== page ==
Arguably the best culinary time of the year is approaching as the Girl Scouts are once again peddling their delicious wares to the general public. Over the next few weeks the seasons of Thin Mints, Tagalongs, Lemonades and Peanut Butter Patties will once again be up for sale and coming soon to a suburban pantry near you. But as with everything these days, there’s a digital twist.
Responding to the pandemic, the organization noted in a Tuesday (Jan. 12) press release, has meant a needed to elevate the level of a digital game already in progress. As the 2021 season kicks off, Girl Scouts are including contact-free pickup and delivery orders through a new national collaboration with Grubhub and opening up cookie ordering nationally to the public on Feb. 1, so no one has to seek out a specific Girl Scout to make their cookie order.
“We’re proud of the resourceful ways Girl Scouts are running their cookie businesses safely and using their earnings to make the world a better place,” said interim GSUSA CEO Judith Batty. “This season, our girls will continue to exemplify what the cookie program taught them — how to think like entrepreneurs, use innovative sales tactics, and pivot to new ways of doing business when things don’t go according to plan. The cookie program is what keeps Girl Scouts thriving in communities across the country and is proven to build girls’ leadership skills and help them become successful in life.”
Lest it seem team PYMNTS is a bit over-enthused about the coming cookie rush, at least it can be said we are not alone. Girl Scout cookies, apart from being delicious, are big business. Really big. According to reports, the Girls Scouts of America (GSA) organization sells more cookies annually than Oreo does.
It may have started as a bake sale, but the cookie selling machine is a horse of an entirely different color in the modern era. The organization’s Digital Cookie platform now means Girl Scouts no longer have to sit outside supermarkets at tables full of cookies — since the mid-2010s Girl Scouts nationwide have been able to track their orders online, manage a customer database, interact with buyers via email and even do some light analysis on the effectiveness of their marketing campaigns.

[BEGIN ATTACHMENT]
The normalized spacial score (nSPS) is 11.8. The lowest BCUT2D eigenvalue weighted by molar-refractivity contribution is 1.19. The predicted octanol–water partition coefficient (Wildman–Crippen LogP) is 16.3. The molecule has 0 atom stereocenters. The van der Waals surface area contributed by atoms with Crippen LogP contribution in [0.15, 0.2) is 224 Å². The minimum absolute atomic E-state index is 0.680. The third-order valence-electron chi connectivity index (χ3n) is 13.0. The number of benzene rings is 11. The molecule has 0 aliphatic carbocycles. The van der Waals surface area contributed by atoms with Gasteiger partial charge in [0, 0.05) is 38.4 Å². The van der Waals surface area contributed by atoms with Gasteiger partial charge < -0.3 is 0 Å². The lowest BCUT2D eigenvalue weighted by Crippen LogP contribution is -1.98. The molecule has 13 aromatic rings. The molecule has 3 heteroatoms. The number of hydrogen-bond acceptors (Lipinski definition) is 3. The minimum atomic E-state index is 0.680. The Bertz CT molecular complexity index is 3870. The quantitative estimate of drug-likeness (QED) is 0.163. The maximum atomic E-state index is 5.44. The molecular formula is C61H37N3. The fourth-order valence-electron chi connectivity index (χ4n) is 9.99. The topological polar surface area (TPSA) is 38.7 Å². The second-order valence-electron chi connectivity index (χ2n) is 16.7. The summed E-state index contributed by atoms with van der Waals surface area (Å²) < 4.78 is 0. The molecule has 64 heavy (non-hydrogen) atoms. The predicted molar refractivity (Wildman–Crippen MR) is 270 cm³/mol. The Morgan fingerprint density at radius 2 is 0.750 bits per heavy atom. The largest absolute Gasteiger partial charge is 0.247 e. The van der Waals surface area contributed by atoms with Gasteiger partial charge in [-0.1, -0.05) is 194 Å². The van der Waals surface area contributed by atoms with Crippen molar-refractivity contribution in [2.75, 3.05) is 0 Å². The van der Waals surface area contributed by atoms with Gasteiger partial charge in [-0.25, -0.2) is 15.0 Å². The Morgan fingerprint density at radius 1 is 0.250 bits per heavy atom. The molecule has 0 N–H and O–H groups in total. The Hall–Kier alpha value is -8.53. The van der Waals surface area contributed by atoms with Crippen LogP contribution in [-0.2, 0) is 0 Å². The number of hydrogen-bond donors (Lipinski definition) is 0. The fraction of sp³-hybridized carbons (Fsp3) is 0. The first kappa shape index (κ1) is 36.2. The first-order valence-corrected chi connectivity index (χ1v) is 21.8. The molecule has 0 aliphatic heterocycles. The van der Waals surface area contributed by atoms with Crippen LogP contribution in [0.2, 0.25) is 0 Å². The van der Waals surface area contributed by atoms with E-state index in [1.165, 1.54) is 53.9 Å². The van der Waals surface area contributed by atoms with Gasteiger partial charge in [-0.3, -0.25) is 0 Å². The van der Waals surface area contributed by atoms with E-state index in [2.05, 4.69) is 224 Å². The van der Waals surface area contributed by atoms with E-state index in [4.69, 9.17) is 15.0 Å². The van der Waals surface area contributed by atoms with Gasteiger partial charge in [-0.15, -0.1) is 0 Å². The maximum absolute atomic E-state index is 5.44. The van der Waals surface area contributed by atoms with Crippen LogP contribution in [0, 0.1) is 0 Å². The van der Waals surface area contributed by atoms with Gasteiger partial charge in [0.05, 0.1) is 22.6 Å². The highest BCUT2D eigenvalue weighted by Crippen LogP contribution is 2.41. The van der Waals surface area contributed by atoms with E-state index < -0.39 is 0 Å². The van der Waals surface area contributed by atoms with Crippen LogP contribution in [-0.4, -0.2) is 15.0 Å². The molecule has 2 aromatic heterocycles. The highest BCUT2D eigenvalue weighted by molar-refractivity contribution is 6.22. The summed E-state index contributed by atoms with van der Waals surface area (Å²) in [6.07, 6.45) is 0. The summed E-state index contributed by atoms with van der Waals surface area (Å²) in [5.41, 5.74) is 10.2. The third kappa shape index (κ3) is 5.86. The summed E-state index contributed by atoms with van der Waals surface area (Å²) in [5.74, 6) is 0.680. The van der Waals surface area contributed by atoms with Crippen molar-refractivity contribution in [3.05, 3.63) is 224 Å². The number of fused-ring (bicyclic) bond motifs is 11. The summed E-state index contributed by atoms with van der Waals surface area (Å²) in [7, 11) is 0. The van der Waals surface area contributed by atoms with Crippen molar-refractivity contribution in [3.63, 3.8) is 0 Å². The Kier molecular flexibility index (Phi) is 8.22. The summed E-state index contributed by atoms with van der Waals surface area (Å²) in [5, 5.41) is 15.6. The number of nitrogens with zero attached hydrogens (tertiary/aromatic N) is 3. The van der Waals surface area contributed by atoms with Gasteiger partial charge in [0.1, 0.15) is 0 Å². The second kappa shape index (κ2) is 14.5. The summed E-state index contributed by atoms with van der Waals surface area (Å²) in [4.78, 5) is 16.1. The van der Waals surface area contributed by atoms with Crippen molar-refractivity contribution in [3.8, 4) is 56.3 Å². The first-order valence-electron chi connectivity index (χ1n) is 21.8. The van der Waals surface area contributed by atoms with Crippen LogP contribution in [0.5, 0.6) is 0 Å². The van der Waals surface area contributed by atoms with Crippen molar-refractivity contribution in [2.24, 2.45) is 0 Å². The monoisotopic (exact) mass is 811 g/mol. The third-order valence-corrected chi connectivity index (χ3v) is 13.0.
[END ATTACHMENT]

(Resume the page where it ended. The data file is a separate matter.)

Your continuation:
Top cookie sellers in grades 6 through 8 are known informally throughout the organization as the Girl Scouts’ “cookie executives” — complete with business cards, pitch meetings and active strategizing on how to better corner the national cookie marker.
Members have to sell 500 boxes of cookies to sit on the high-ranking cookie committee, which is required by the organization to collaborate and come up with ways to help the GSA as a whole.
“This is big business … These girls are helping the bakery decide what their product launch is going to look like,” said Meridith Maskara, the CEO of Girl Scouts of Greater New York. “These are big three-year or four-year strategic decisions that they’re contributing to.”
It bears noting that while one might assume the Girls Scouts would have been caught up short by the global emergence of the COVID-19 pandemic, they weren’t. The Girl Scouts, as it turned out, didn’t need to make a mad digital pivot to keep the cookies coming — they were already multiple years into the project.
Boy Scouts are known for their pledge to leave any place better than they found it. The Girl Scout pledge is less well known, to build a better world. Can digital cookies be considered living up to that mission? Well, it has been a hard year, and Girl Scout cookies are undeniably delicious. It’s an outside-the-box take on baking up a better world, but one we will be happy to have.